A tablet computer is a portable computer whose main method of interaction is via a touch screen.
Tablets had been around for years without creating too much excitement, but the release of the iPad in April 2010 started the current wave of interest in tablet technology.
The impact of the iPad led a number of other computer manufacturers to swiftly release similar devices using Windows, Android or Linux operating systems. Most of these proved to be poor competitors to the iPad, but recently a number of Android alternatives have also become very popular. Examples include the Galaxy Tab, the Nexus 7 and Nexus 10, and the Kindle Fire.
While the iPad has a 9.7 inch screen, measured diagonally, and the iPad mini's screen is 7.9 inches across, most other tablets have either 7 inch or 10 inch screens.
Some of the good points about tablets include:
Some - like the iPad - have very limited physical connections, assuming all sharing and printing will be done over the Wi-Fi connection. Others like the Samsung Galaxy Tab have USB ports for connecting printers and external drives. Many include SD slots to allow easy copying from camera memory cards.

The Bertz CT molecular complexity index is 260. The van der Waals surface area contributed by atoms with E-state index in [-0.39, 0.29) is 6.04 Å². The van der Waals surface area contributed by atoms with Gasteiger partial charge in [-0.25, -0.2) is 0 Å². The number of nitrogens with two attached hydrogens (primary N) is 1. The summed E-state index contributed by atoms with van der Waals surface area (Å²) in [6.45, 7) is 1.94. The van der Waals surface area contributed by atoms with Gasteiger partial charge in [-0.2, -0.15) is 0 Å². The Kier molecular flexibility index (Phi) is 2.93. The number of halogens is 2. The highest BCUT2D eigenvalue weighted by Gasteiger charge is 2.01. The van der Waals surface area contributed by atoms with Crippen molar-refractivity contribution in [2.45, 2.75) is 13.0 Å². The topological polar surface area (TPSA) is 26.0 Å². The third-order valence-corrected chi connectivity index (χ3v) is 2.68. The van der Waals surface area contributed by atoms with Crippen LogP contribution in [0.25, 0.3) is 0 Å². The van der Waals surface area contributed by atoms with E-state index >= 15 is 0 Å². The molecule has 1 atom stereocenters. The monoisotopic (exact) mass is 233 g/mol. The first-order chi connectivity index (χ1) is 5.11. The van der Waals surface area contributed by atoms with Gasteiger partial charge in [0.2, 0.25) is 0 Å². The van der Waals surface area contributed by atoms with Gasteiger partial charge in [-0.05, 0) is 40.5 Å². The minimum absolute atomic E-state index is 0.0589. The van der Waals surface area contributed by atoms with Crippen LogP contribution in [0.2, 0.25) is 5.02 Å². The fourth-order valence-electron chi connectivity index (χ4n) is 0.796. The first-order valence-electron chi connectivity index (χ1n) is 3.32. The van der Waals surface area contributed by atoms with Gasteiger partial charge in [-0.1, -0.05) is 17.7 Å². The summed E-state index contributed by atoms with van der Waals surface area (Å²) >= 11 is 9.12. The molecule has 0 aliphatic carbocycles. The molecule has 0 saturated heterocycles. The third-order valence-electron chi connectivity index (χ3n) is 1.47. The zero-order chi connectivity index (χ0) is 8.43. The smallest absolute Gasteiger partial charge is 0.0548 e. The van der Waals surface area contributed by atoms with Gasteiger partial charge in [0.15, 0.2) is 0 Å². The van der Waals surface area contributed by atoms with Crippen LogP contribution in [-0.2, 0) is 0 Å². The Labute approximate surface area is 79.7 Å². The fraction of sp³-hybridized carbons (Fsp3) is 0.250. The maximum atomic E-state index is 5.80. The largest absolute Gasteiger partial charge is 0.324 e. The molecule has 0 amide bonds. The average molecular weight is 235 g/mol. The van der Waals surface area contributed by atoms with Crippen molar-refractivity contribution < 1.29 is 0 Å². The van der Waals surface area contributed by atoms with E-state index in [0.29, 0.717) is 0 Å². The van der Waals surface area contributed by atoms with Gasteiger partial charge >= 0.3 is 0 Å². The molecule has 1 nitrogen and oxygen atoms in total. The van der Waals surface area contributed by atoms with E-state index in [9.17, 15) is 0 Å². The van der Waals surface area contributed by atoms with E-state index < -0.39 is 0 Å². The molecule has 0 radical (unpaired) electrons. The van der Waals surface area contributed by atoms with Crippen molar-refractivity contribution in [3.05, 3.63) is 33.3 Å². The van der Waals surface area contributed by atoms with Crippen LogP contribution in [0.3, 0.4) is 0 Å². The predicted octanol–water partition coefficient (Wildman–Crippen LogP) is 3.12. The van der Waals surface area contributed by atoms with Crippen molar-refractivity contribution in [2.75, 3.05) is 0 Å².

The iPhone and iPod touch look very similar to each other, and the iPad looks like a large version of the other two. They all run the same operating system and run mostly the same apps, so what exactly are the differences?
Well, the iPhone is the only one of the three which can be used as a phone. It also comes with both Wi-Fi and 3G connectivity, while the iPad is available as a Wi-Fi only version and a Wi-Fi and 4G version. The iPod touch has only Wi-Fi.
The iPhone is also the only one which has a built-in GPS receiver, although it is possible to buy an external GPS receiver for all three. A GPS receiver is needed for satellite navigation.
Other differences include:
One interesting development within this space is the take-up of the iPhone or iPod touch by blind people. These aren't considered tablets in the mainstream because of the small screen, but the operating software and screen reader are the same in these as in the iPad, and if you're not bothered about the screen, then they make very good - and very portable - replacements. With the addition of a small Bluetooth keyboard - or even, if you have the money and read braille, a 12-cell braille display with input keys - you've got a machine that you can do all your email and web work on and it all fits in your handbag or pocket!
For low vision users of any of these devices who require the built-in magnification, using the on-screen keyboard is problematic. It is possible to use a Bluetooth keyboard with it, and an iPad dock is also available.